I have heard, times without number, people and organisations saying that Buddhism should be protected. These people and organisations are downright fools. Buddhism by its intrinsic nature could attract the rational and defend itself.

Prime Minister Ratnasiri Wickramanayake in a recent speech applauded the Maha Sangha of Sri Lanka for protecting Buddhism in this country. That is far from the truth. In fact, Buddhism in Sri Lanka is flawed. By upholding the caste system in recruiting monks to the Malwatte and Asgiriya nikayas, Buddhism in Sri Lanka flouts Buddha’s foremost tenets.

In India, the land of birth of Buddhism, it has been reduced to a nonentity. That is due to most Indians of Caucasian stock (north) or Dravidans descended from the Mohanjadaro-Harappa civilisation in peninsular India (south) or the endemic Indian tribals have an inclination to demonisation. They do not believe in a pure, almighty deity as in Abrahamic faiths. The Indians resort to sorcery and superstition and has a strong inclination for Satanic worship. Their iconic deities are rats, cats, dogs, monkeys etc. as much as the Chinese name the years after animals.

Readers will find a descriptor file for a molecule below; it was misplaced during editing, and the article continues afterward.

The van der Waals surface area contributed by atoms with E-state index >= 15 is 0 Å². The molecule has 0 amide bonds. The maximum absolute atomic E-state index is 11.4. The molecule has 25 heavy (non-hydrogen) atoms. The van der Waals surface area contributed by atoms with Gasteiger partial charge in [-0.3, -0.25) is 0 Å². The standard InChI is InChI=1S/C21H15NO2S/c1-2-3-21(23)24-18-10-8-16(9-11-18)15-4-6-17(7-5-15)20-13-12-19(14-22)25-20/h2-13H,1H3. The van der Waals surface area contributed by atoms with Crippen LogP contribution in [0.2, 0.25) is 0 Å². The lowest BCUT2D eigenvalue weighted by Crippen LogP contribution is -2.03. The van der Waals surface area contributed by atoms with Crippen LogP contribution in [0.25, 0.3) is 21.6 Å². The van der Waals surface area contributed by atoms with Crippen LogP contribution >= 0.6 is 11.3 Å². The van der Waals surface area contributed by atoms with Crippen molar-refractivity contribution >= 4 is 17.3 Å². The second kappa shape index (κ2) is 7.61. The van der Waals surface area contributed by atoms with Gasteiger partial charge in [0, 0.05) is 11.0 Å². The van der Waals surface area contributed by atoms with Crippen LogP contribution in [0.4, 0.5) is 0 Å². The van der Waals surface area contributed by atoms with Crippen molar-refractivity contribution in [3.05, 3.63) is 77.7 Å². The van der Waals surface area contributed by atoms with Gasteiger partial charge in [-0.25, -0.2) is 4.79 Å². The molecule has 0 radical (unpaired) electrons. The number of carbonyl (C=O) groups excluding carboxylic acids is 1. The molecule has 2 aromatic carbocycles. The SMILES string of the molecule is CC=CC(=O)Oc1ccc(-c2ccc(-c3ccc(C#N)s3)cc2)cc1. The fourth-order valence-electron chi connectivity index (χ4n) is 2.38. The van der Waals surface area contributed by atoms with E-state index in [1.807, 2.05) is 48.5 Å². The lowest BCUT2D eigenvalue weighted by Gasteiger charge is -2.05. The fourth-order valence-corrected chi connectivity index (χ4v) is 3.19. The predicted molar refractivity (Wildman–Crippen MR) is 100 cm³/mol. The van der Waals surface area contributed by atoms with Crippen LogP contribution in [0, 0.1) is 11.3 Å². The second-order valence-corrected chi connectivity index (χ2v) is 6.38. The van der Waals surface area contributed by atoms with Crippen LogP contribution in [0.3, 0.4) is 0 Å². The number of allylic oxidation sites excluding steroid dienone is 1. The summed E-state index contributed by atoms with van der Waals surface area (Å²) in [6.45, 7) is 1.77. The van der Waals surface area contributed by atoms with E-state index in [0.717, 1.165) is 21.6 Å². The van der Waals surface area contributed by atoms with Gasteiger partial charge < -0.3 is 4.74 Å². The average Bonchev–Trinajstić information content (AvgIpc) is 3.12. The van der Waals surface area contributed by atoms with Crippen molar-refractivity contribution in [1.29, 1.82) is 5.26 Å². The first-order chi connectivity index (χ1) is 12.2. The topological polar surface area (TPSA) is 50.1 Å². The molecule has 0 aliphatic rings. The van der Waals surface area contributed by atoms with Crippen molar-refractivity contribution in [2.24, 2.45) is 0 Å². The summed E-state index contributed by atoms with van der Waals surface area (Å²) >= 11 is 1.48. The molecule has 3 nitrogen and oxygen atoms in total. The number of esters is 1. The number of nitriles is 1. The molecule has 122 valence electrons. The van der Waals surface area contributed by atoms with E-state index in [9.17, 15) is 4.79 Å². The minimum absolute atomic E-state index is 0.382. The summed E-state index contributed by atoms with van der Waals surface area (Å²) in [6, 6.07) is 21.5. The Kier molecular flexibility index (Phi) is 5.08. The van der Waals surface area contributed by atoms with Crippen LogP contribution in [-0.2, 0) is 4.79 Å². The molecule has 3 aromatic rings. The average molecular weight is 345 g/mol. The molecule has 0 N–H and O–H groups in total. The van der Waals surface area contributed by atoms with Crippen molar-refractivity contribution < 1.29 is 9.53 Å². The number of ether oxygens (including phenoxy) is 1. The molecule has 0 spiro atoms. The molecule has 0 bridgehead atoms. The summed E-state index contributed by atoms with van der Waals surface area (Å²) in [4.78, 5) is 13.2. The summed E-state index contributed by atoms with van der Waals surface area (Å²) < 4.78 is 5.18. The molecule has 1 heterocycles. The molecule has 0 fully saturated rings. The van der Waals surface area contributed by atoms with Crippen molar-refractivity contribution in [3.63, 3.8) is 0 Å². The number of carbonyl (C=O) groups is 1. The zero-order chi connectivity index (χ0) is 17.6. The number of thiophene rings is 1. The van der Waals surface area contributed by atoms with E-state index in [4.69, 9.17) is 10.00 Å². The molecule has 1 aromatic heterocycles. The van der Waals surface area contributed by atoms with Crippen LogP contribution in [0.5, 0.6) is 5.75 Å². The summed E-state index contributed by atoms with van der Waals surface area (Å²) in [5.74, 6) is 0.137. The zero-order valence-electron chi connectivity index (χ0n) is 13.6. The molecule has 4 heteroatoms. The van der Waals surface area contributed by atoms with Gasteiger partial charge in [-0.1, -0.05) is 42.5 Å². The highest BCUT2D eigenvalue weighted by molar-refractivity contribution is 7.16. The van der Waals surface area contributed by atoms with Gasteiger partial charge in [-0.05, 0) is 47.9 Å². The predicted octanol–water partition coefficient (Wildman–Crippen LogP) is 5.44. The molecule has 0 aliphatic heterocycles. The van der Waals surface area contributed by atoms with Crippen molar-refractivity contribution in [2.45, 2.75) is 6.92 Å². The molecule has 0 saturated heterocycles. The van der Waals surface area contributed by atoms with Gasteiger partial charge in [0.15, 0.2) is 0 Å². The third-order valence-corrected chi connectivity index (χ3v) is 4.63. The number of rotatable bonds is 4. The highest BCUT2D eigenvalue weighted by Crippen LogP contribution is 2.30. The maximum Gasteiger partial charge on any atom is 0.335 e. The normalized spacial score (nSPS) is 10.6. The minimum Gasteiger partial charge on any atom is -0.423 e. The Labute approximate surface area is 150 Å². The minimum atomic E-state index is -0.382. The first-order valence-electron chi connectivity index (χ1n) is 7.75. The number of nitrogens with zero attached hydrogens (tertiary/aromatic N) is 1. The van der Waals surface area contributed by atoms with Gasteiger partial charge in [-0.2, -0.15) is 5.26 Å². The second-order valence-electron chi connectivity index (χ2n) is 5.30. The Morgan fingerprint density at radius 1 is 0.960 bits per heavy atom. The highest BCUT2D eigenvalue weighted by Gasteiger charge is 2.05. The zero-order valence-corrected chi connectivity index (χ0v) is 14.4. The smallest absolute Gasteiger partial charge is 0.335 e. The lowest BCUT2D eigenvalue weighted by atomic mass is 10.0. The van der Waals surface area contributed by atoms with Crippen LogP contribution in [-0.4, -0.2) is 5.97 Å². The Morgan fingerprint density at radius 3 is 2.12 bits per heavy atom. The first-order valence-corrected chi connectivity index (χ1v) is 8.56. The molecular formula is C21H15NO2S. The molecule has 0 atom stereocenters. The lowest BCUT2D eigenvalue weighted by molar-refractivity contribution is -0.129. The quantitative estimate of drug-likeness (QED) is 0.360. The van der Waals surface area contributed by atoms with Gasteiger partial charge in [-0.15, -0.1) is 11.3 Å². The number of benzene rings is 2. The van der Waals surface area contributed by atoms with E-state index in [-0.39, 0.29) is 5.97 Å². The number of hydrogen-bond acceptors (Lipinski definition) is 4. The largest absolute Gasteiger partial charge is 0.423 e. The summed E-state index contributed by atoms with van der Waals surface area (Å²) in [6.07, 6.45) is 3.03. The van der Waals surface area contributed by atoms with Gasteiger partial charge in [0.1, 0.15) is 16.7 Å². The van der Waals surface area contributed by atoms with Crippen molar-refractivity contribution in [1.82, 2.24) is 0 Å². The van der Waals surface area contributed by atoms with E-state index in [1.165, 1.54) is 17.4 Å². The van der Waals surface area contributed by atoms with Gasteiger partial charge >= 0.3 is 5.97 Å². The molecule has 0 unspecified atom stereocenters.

But the clear-minded people in the West is realising the potency of Buddhism as a scientific, rational way of life.

Its inherent crux is appealing to the straight thinking mind as well as defending itself from mundane threats.

Willy Watson

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